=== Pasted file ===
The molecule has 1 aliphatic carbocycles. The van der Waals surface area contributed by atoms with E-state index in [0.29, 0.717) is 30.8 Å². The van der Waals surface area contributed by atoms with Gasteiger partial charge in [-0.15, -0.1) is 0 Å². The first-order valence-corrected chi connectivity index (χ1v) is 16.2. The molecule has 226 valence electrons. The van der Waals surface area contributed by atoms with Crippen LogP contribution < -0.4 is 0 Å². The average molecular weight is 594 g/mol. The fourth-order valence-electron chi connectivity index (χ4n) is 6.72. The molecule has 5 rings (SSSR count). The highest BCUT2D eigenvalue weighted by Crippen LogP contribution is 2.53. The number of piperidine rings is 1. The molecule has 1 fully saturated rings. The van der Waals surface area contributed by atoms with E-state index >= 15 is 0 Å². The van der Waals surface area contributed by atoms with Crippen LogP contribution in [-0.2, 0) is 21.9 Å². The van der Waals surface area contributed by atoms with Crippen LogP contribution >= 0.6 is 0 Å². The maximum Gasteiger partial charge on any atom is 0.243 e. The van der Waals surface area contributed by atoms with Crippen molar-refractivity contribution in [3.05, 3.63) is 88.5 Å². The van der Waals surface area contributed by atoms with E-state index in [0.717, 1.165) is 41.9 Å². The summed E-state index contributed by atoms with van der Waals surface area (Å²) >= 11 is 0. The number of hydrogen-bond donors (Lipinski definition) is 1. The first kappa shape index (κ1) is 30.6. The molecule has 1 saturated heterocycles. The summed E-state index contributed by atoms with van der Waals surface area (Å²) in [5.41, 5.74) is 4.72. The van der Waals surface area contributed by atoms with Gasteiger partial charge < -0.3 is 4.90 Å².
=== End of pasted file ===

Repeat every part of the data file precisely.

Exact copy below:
The molecule has 1 aliphatic carbocycles. The van der Waals surface area contributed by atoms with E-state index in [0.29, 0.717) is 30.8 Å². The van der Waals surface area contributed by atoms with Gasteiger partial charge in [-0.15, -0.1) is 0 Å². The first-order valence-corrected chi connectivity index (χ1v) is 16.2. The molecule has 226 valence electrons. The van der Waals surface area contributed by atoms with Crippen LogP contribution < -0.4 is 0 Å². The average molecular weight is 594 g/mol. The fourth-order valence-electron chi connectivity index (χ4n) is 6.72. The molecule has 5 rings (SSSR count). The highest BCUT2D eigenvalue weighted by Crippen LogP contribution is 2.53. The number of piperidine rings is 1. The molecule has 1 fully saturated rings. The van der Waals surface area contributed by atoms with E-state index >= 15 is 0 Å². The van der Waals surface area contributed by atoms with Crippen LogP contribution in [-0.2, 0) is 21.9 Å². The van der Waals surface area contributed by atoms with Crippen LogP contribution >= 0.6 is 0 Å². The maximum Gasteiger partial charge on any atom is 0.243 e. The van der Waals surface area contributed by atoms with Crippen molar-refractivity contribution in [3.05, 3.63) is 88.5 Å². The van der Waals surface area contributed by atoms with E-state index in [0.717, 1.165) is 41.9 Å². The summed E-state index contributed by atoms with van der Waals surface area (Å²) >= 11 is 0. The number of hydrogen-bond donors (Lipinski definition) is 1. The first kappa shape index (κ1) is 30.6. The molecule has 1 saturated heterocycles. The summed E-state index contributed by atoms with van der Waals surface area (Å²) in [5.41, 5.74) is 4.72. The van der Waals surface area contributed by atoms with Gasteiger partial charge < -0.3 is 4.90 Å².